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6 posts tagged with Language by languagehat.
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Fully (sic): linguists down under.

Fully (sic) is "Crikey’s very own language blog for discerning word nerds. Sit back and enjoy the spectacle of Australian linguists getting all hot and bothered about the way we communicate." It's the Aussie equivalent of Language Log, frequently linked here on the Blue. To get you started, Does Moomba really mean ‘up your bum’? (Answer: Nobody knows for sure, but the search is lots of fun.)
posted by languagehat on Mar 21, 2011 - 9 comments

The maven is dead, long live the maven.

The late William Safire left behind a language-column vacancy that the NY Times has been filling with a rotating crew of language experts, some better than others. Now they've announced their choice for a permanent replacement, and it could hardly be better: Ben Zimmer, an actual linguist. Reading "On Language" will be slightly less enjoyable for us nitpickers but a lot more informative.
posted by languagehat on Mar 12, 2010 - 30 comments

With a little persistence... and Verner's Law!... you can tackle most any problem.

Verner's Law. Ari Hoptman (his website) explains early Germanic sound laws to his young friend Frankie, who has tossed aside his copy of Braune’s Gothic grammar in disgust. If you want to know what makes historical linguists tick, this is a great way to find out. Warning: links to seven-minute YouTube with two sequels; disclaimer: I myself have a copy of Braune’s Gotische Grammatik within arm’s reach and I have spent time reading the Zeitschrift für vergleichende Sprachforschung, so I may be especially susceptible to jokes about William Jones, the Brothers Grimm, and Danish linguists. [more inside]
posted by languagehat on Oct 9, 2009 - 16 comments

It all starts by looking a baby right in the eyes

Language started with emotional signaling. That's the thesis of a new book, The First Idea: How Symbols, Language, And Intelligence Evolved From Our Primate Ancestors To Modern Humans, by Stanley I. Greenspan and Stuart G. Shanker.
Lived emotional experience is key to language learning, the authors suggest. "Mathematicians and physicists may manipulate abstruse symbols representing space, time, and quantity, but they first understood those entities as tiny children wanting a far-away toy, or waiting for juice, or counting cookies. The grown-up genius, like the adventurous child, forms ideas through playful explorations in the imagination, only later translated into the rigor of mathematics."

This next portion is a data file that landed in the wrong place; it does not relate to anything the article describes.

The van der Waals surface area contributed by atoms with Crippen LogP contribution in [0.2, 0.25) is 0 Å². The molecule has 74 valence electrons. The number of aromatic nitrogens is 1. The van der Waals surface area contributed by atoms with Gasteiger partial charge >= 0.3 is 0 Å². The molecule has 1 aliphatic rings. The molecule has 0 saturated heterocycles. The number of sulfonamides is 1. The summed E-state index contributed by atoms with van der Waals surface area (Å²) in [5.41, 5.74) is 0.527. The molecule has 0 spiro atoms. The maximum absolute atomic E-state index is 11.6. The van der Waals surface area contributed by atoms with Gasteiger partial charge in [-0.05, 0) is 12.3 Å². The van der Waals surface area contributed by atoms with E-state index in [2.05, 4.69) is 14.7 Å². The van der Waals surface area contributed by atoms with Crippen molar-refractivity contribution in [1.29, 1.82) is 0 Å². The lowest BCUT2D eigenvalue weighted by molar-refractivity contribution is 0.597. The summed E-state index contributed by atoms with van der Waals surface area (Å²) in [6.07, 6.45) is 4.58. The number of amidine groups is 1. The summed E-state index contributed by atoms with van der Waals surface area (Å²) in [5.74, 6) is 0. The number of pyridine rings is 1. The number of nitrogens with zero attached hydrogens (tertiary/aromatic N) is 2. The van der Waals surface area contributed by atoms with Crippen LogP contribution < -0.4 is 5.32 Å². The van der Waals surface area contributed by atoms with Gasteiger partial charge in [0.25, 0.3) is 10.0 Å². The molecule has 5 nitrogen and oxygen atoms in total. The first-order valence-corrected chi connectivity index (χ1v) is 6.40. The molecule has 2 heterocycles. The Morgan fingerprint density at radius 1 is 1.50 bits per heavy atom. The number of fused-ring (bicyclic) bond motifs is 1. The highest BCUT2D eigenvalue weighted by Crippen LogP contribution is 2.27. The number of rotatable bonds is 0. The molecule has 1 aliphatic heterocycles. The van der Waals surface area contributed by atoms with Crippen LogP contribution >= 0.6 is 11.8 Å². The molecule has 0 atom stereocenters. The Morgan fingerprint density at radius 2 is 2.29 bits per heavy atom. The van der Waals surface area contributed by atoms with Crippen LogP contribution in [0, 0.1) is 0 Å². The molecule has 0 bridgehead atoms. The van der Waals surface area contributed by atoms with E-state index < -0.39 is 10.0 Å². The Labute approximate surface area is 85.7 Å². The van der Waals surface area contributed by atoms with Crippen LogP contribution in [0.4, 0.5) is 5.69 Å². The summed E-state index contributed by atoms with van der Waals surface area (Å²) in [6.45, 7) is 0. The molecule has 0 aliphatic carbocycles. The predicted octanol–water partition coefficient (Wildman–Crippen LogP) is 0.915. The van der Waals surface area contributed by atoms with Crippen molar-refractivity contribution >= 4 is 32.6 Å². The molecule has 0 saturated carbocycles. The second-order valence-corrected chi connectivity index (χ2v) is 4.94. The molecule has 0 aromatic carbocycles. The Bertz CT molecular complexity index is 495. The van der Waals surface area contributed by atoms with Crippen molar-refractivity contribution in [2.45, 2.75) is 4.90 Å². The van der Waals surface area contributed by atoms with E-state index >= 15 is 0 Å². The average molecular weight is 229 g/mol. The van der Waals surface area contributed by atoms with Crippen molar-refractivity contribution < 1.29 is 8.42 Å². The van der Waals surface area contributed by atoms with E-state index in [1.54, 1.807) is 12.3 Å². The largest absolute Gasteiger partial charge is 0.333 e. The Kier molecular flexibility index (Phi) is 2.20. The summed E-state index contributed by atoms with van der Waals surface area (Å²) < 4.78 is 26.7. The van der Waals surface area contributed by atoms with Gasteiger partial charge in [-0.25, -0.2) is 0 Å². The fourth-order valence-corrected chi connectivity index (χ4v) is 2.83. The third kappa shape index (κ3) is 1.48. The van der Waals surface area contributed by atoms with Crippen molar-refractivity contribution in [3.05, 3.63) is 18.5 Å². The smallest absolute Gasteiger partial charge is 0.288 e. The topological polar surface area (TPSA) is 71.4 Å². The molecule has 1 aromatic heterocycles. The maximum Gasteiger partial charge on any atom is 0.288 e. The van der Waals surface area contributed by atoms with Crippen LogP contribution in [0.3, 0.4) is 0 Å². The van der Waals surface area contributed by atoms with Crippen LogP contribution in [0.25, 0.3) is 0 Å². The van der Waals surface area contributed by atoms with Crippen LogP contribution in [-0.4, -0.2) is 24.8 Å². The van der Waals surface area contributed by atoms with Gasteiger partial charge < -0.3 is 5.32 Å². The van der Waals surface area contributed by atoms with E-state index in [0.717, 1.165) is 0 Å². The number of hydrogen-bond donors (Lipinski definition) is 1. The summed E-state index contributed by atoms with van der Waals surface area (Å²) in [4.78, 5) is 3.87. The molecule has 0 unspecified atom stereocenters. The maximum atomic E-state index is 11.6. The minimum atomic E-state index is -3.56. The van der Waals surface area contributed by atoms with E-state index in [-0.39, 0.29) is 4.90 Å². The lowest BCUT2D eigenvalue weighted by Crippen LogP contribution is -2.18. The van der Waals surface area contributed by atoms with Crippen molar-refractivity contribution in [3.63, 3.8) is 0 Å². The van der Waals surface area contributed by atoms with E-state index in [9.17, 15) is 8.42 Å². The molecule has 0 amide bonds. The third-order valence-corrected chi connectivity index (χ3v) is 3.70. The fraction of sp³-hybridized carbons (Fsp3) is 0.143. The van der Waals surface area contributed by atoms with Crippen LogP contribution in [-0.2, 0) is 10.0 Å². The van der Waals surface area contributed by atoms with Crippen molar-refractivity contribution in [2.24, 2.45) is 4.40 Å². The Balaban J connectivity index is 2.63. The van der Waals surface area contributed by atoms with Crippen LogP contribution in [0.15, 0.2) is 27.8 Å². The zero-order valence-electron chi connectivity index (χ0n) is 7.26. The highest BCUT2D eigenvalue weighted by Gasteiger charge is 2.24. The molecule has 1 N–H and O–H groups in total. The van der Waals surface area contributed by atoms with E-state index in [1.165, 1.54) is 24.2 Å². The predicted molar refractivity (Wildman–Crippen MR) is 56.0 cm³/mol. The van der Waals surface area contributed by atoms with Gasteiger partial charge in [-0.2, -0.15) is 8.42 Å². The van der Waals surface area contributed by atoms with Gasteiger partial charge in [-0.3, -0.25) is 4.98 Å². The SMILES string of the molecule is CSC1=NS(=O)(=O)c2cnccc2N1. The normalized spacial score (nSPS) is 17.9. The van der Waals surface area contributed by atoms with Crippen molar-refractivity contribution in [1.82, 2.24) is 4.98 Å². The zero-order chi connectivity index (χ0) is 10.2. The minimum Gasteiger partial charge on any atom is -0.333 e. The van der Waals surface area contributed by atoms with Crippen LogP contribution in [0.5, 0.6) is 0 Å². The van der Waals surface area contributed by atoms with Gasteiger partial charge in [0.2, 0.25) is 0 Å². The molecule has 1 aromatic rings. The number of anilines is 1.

The book is very ambitious, and I don't think we'll ever know where language came from, but this sounds like a more fruitful line of thinking than Chomsky's deus ex machina "language gene" mutation.
posted by languagehat on Sep 29, 2004 - 32 comments

"I am of Ireland, and the Holy Land of Ireland..."

CELT, the Corpus of Electronic Texts, "brings the wealth of Irish literary and historical culture to the Internet, for the use and benefit of everyone worldwide. It has a searchable online database consisting of contemporary and historical texts from many areas, including literature and the other arts." It has texts in Irish, Latin, Anglo-Norman French, and English, ranging from the annals of the fifth century to the Agreement reached in the Multi-Party Negotiations in Northern Ireland of 1998. "Great my glory/ I that bore Cuchulainn the valiant..."
posted by languagehat on Apr 11, 2004 - 5 comments

Muckle bonnie wirds

Dictionary of the Scots Language. The two major historical dictionaries of the Scots language, the Dictionary of the Older Scottish Tongue (DOST) and the Scottish National Dictionary (SND), have been combined into one searchable online edition:
Thus, information on the earliest uses of Scots words can be presented alongside examples of the later development and, in some cases, current usage of the same words. In this way, we hope that the DSL will allow users to appreciate the continuity and historical development of the Scots language. By making the DSL freely available on the Internet, we also aim to widen access to the source dictionaries and to open up these rich lexicographic resources to anyone with an interest in Scots language and culture.

posted by languagehat on Apr 2, 2004 - 13 comments

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